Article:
Forbes has ranked Williams the #1 college in the US.



1) This ranking, while nice, is not nearly as important as the US New ranking. If Adam Falk does not do everything he can to ensure that Williams stays on top there, then he is not doing his job.

2) Always remember that, at bottom, Williams is selling a luxury good. And the people in the market for luxury goods care both about actual quality — to the extent that they can judge it directly themselves — and about its perceived or reputational quality. The more often that Williams is ranked #1, the stronger our applicant pool will be and the more likely admitted students are to choose Williams over Amherst or various Ivies.

3) Always remember that the fundamental reason why Williams is a great school is not the quality of the faculty. You really think that, say, the average Williams faculty in, say, English is meaningfully better than the average English professor at, say, Connecticut College or any other NESCAC school? Hah! You’re deluded. But the average student at Williams is much stronger than the average students at lower tiered NESCAC schools, and that is what makes a Williams classroom, and therefore a Williams education, much better.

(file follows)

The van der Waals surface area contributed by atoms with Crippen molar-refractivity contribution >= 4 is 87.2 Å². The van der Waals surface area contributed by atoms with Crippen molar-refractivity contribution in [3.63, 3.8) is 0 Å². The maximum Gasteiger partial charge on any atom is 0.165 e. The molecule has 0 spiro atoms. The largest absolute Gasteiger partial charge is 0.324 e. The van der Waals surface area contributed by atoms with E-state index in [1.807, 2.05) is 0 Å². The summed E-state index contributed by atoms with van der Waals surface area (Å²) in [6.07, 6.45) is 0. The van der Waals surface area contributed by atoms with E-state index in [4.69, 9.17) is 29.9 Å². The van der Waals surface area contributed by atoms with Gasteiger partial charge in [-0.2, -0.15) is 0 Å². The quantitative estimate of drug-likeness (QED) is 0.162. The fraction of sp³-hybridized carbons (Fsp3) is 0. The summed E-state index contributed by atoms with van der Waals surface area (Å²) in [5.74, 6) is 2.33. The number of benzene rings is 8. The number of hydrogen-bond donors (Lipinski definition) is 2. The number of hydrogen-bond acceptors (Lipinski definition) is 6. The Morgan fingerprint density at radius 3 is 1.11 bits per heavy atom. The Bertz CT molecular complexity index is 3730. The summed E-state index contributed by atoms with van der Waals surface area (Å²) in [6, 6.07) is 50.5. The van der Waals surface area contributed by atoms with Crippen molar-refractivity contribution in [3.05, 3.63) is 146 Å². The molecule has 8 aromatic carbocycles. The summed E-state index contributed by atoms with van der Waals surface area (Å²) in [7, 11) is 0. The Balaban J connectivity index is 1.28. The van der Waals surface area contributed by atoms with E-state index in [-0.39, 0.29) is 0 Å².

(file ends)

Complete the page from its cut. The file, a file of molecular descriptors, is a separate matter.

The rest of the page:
4) Rankings will be even more important over the next 20 years than they have been over the last 20 as the liberal arts college business becomes more global. High quality East Asian (read: Chinese) applicants and their families care a lot about rankings.

5) Details on the methodology are here or here. Score components here. Color me skeptical. The problems with these variables, and how they are measured, are almost too numerous to bother with. But the organization behind the data analysis, the Center for College Affordability and Productivity (CCAP) is credible, so I suspect/hope that there are not any glaring errors.

6) The main clue that these ratings are suspect is how variable they are from year to year. (Williams was ranked 8th last year and 2nd the year before that.) Whatever you think about the relative quality of, say, Williams and Harvard, your evaluation should be more or less the same next year as it was last year. Institutions change very slowly. But stasis does not sell magazines! So, these ratings are constructed to change much more often than they ought to.

What do readers think of the methodology?

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